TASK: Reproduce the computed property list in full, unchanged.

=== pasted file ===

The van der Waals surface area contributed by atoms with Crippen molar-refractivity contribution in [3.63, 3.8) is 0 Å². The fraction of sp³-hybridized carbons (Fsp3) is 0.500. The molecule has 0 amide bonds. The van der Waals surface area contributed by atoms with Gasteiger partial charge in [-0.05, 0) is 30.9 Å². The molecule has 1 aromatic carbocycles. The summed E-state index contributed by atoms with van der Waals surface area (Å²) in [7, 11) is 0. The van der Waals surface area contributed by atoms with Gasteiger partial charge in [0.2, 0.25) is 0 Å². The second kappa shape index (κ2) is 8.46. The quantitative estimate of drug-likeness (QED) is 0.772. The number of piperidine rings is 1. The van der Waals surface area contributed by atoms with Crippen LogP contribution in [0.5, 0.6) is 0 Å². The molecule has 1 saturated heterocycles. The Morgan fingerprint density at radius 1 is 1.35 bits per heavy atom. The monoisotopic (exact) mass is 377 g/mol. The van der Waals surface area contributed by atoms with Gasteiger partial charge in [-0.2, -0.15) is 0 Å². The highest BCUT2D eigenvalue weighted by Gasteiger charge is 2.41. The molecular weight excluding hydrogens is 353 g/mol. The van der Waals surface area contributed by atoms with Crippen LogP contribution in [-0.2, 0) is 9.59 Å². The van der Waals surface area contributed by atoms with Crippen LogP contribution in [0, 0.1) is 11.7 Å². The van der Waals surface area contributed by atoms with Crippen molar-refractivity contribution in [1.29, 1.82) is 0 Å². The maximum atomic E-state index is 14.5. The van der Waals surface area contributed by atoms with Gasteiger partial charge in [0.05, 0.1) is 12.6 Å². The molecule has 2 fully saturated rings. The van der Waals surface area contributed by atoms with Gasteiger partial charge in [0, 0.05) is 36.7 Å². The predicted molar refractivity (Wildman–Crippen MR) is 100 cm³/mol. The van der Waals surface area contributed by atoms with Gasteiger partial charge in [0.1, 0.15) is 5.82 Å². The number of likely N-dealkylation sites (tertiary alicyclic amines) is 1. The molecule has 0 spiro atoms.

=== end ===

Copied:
The van der Waals surface area contributed by atoms with Crippen molar-refractivity contribution in [3.63, 3.8) is 0 Å². The fraction of sp³-hybridized carbons (Fsp3) is 0.500. The molecule has 0 amide bonds. The van der Waals surface area contributed by atoms with Gasteiger partial charge in [-0.05, 0) is 30.9 Å². The molecule has 1 aromatic carbocycles. The summed E-state index contributed by atoms with van der Waals surface area (Å²) in [7, 11) is 0. The van der Waals surface area contributed by atoms with Gasteiger partial charge in [0.2, 0.25) is 0 Å². The second kappa shape index (κ2) is 8.46. The quantitative estimate of drug-likeness (QED) is 0.772. The number of piperidine rings is 1. The van der Waals surface area contributed by atoms with Crippen LogP contribution in [0.5, 0.6) is 0 Å². The molecule has 1 saturated heterocycles. The Morgan fingerprint density at radius 1 is 1.35 bits per heavy atom. The monoisotopic (exact) mass is 377 g/mol. The van der Waals surface area contributed by atoms with Gasteiger partial charge in [-0.2, -0.15) is 0 Å². The highest BCUT2D eigenvalue weighted by Gasteiger charge is 2.41. The molecular weight excluding hydrogens is 353 g/mol. The van der Waals surface area contributed by atoms with Crippen LogP contribution in [-0.2, 0) is 9.59 Å². The van der Waals surface area contributed by atoms with Crippen LogP contribution in [0, 0.1) is 11.7 Å². The van der Waals surface area contributed by atoms with Crippen molar-refractivity contribution in [1.29, 1.82) is 0 Å². The maximum atomic E-state index is 14.5. The van der Waals surface area contributed by atoms with Gasteiger partial charge in [0.05, 0.1) is 12.6 Å². The molecule has 2 fully saturated rings. The van der Waals surface area contributed by atoms with Gasteiger partial charge in [0, 0.05) is 36.7 Å². The predicted molar refractivity (Wildman–Crippen MR) is 100 cm³/mol. The van der Waals surface area contributed by atoms with Gasteiger partial charge in [0.1, 0.15) is 5.82 Å². The number of likely N-dealkylation sites (tertiary alicyclic amines) is 1. The molecule has 0 spiro atoms.